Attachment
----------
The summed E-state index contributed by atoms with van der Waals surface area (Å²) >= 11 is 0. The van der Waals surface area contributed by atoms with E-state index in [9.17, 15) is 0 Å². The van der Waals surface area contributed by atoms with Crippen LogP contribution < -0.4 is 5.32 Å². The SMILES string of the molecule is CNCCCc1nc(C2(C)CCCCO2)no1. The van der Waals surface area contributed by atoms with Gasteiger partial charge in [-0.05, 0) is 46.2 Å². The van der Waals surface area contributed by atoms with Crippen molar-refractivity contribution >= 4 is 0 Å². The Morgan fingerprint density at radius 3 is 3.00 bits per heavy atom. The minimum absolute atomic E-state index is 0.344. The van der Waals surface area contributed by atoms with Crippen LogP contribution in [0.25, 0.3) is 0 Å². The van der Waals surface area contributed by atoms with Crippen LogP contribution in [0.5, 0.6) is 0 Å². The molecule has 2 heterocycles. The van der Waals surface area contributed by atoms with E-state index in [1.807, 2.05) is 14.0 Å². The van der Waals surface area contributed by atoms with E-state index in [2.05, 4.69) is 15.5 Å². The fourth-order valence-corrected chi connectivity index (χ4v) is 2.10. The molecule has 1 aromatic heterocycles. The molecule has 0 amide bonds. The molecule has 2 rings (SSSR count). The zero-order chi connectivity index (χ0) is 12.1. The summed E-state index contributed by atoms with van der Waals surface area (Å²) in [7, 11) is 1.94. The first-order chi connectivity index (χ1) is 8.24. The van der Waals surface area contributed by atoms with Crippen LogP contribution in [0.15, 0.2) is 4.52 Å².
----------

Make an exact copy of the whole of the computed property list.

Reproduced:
The summed E-state index contributed by atoms with van der Waals surface area (Å²) >= 11 is 0. The van der Waals surface area contributed by atoms with E-state index in [9.17, 15) is 0 Å². The van der Waals surface area contributed by atoms with Crippen LogP contribution < -0.4 is 5.32 Å². The SMILES string of the molecule is CNCCCc1nc(C2(C)CCCCO2)no1. The van der Waals surface area contributed by atoms with Gasteiger partial charge in [-0.05, 0) is 46.2 Å². The van der Waals surface area contributed by atoms with Crippen molar-refractivity contribution >= 4 is 0 Å². The Morgan fingerprint density at radius 3 is 3.00 bits per heavy atom. The minimum absolute atomic E-state index is 0.344. The van der Waals surface area contributed by atoms with Crippen LogP contribution in [0.25, 0.3) is 0 Å². The van der Waals surface area contributed by atoms with Crippen LogP contribution in [0.5, 0.6) is 0 Å². The molecule has 2 heterocycles. The van der Waals surface area contributed by atoms with E-state index in [1.807, 2.05) is 14.0 Å². The van der Waals surface area contributed by atoms with E-state index in [2.05, 4.69) is 15.5 Å². The fourth-order valence-corrected chi connectivity index (χ4v) is 2.10. The molecule has 1 aromatic heterocycles. The molecule has 0 amide bonds. The molecule has 2 rings (SSSR count). The zero-order chi connectivity index (χ0) is 12.1. The summed E-state index contributed by atoms with van der Waals surface area (Å²) in [7, 11) is 1.94. The first-order chi connectivity index (χ1) is 8.24. The van der Waals surface area contributed by atoms with Crippen LogP contribution in [0.15, 0.2) is 4.52 Å².